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HTP Quick Spot II spot welder - quick review

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    Hi,

    I bought a spot welder: a HTP Quick Spot II spot welder  (along with a Tig welder) over the Black Friday time period (sale still going on now fyi) and was asked by someone reading my "bringatrailer" 240z build thread to share some information about it after I got it up and running.  Well, here goes:

    Here is the spot welder.  The special offer is currently $300 off on qualifying products when you buy the Tig welder.  This spot welder counted as a qualifying product, so that is nice...

    IMG_20191216_172905.jpg

     

    It comes with the copper arms and tips you see in the pic.  These are good to get you started with making spot welds in basic configurations.  USAWeld sells other tip configurations if you need to spot weld different areas that these tips won't reach.  There is a control panel which allows you to choose parameters for different welding situations.  The settings from left to right in the picture below are basically "on/off pulse power" vs. "continuous" power, selection of thickness of metal being welded, and fine tuning of the duration of weld operation.  There is also a pressure setting, which adjusts the amount of pressure the two contacts close upon the sheet metal with.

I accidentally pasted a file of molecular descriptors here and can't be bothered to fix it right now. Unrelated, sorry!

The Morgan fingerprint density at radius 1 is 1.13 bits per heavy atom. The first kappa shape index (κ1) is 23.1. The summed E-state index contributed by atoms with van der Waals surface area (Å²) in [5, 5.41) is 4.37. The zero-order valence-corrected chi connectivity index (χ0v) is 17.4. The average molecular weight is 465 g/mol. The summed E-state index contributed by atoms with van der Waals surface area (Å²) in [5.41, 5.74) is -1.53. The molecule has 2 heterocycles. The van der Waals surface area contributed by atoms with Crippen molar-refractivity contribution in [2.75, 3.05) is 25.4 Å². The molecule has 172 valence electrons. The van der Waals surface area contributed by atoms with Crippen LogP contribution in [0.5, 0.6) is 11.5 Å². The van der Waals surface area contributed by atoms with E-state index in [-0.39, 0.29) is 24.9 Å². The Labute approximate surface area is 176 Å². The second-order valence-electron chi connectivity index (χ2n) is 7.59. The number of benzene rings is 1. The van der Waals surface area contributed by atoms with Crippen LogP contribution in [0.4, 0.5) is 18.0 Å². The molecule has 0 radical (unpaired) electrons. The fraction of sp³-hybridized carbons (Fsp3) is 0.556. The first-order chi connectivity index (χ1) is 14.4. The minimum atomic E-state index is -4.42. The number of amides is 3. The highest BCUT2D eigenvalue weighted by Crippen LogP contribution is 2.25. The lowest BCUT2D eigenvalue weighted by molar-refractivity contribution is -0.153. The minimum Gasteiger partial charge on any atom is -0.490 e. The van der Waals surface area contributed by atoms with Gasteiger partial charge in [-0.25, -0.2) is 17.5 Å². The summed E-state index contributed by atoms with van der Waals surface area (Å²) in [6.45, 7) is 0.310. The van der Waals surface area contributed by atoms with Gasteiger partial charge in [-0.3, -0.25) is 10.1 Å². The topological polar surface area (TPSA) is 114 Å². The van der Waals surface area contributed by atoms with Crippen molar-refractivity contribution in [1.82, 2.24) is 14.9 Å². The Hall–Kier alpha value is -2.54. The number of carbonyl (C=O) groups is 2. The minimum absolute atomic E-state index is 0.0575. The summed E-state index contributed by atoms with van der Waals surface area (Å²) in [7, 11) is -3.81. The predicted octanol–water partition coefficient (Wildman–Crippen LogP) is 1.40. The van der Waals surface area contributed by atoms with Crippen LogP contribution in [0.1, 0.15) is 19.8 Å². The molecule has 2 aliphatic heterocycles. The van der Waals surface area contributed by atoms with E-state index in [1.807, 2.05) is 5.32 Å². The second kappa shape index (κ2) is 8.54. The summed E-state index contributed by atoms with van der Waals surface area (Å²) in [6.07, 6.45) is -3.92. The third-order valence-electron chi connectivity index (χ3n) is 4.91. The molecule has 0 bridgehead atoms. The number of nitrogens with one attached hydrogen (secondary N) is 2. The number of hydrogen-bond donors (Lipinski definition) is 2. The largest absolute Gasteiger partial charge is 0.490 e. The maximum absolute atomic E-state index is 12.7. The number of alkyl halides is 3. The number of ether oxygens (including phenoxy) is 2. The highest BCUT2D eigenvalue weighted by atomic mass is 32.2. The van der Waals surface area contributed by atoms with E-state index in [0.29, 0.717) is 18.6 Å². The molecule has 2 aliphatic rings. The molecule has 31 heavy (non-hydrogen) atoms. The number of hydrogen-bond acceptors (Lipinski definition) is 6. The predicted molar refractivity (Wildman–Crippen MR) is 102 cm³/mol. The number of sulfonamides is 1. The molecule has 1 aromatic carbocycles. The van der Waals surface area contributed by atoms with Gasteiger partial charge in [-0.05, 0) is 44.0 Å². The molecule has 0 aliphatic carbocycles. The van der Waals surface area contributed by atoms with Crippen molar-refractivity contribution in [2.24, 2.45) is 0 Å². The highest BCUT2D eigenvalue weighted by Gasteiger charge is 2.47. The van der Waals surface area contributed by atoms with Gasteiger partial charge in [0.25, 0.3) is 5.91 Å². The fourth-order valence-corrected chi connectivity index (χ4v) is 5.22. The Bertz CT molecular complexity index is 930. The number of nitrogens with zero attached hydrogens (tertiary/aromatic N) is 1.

IMG_20191216_172911.jpg

    The pulse operation can be used for high strength low alloy, galvanized, or weld thru primer coated metals according to the manual.  It uses time between heat pulses to burn away contaminants for a better weld.  Continuous can be used for clean metal.  You follow the guidance in the manual and set the second setting based on the total thickness of the panels being welded.

    In the next pic (I only did one sample piece) the welds correspond to the following settings: